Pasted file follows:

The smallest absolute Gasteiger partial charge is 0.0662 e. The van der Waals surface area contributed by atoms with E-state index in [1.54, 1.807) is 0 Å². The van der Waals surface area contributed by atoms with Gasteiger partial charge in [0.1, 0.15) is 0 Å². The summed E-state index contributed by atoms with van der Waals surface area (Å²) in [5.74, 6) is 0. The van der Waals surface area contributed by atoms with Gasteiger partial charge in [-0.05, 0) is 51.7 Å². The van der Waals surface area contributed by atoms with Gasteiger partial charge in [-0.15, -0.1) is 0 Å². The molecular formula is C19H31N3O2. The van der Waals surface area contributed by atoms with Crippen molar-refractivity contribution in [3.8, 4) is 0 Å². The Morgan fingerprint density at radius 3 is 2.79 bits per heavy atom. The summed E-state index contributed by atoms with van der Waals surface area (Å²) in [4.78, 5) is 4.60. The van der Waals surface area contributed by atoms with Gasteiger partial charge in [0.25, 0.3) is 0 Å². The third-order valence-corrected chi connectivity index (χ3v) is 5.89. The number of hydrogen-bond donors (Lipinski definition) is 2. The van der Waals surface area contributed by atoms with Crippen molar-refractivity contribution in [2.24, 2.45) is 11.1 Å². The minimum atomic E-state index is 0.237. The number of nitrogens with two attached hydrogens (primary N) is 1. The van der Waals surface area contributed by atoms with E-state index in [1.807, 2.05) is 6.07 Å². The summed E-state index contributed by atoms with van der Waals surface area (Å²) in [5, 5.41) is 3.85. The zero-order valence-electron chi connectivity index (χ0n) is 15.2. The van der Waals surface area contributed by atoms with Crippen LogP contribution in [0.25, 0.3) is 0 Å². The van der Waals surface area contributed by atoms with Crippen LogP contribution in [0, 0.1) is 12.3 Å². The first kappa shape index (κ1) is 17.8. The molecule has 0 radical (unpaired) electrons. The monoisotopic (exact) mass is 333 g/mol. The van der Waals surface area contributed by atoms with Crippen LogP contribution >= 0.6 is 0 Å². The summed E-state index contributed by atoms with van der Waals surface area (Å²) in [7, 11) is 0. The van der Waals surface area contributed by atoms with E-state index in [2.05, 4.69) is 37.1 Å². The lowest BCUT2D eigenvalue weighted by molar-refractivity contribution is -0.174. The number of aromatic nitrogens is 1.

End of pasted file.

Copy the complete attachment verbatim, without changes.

The smallest absolute Gasteiger partial charge is 0.0662 e. The van der Waals surface area contributed by atoms with E-state index in [1.54, 1.807) is 0 Å². The van der Waals surface area contributed by atoms with Gasteiger partial charge in [0.1, 0.15) is 0 Å². The summed E-state index contributed by atoms with van der Waals surface area (Å²) in [5.74, 6) is 0. The van der Waals surface area contributed by atoms with Gasteiger partial charge in [-0.05, 0) is 51.7 Å². The van der Waals surface area contributed by atoms with Gasteiger partial charge in [-0.15, -0.1) is 0 Å². The molecular formula is C19H31N3O2. The van der Waals surface area contributed by atoms with Crippen molar-refractivity contribution in [3.8, 4) is 0 Å². The Morgan fingerprint density at radius 3 is 2.79 bits per heavy atom. The summed E-state index contributed by atoms with van der Waals surface area (Å²) in [4.78, 5) is 4.60. The van der Waals surface area contributed by atoms with Gasteiger partial charge in [0.25, 0.3) is 0 Å². The third-order valence-corrected chi connectivity index (χ3v) is 5.89. The number of hydrogen-bond donors (Lipinski definition) is 2. The van der Waals surface area contributed by atoms with Crippen molar-refractivity contribution in [2.24, 2.45) is 11.1 Å². The minimum atomic E-state index is 0.237. The number of nitrogens with two attached hydrogens (primary N) is 1. The van der Waals surface area contributed by atoms with E-state index in [1.807, 2.05) is 6.07 Å². The summed E-state index contributed by atoms with van der Waals surface area (Å²) in [5, 5.41) is 3.85. The zero-order valence-electron chi connectivity index (χ0n) is 15.2. The van der Waals surface area contributed by atoms with Crippen LogP contribution in [0.25, 0.3) is 0 Å². The van der Waals surface area contributed by atoms with Crippen LogP contribution in [0, 0.1) is 12.3 Å². The first kappa shape index (κ1) is 17.8. The molecule has 0 radical (unpaired) electrons. The monoisotopic (exact) mass is 333 g/mol. The van der Waals surface area contributed by atoms with Crippen LogP contribution >= 0.6 is 0 Å². The summed E-state index contributed by atoms with van der Waals surface area (Å²) in [7, 11) is 0. The van der Waals surface area contributed by atoms with E-state index in [2.05, 4.69) is 37.1 Å². The lowest BCUT2D eigenvalue weighted by molar-refractivity contribution is -0.174. The number of aromatic nitrogens is 1.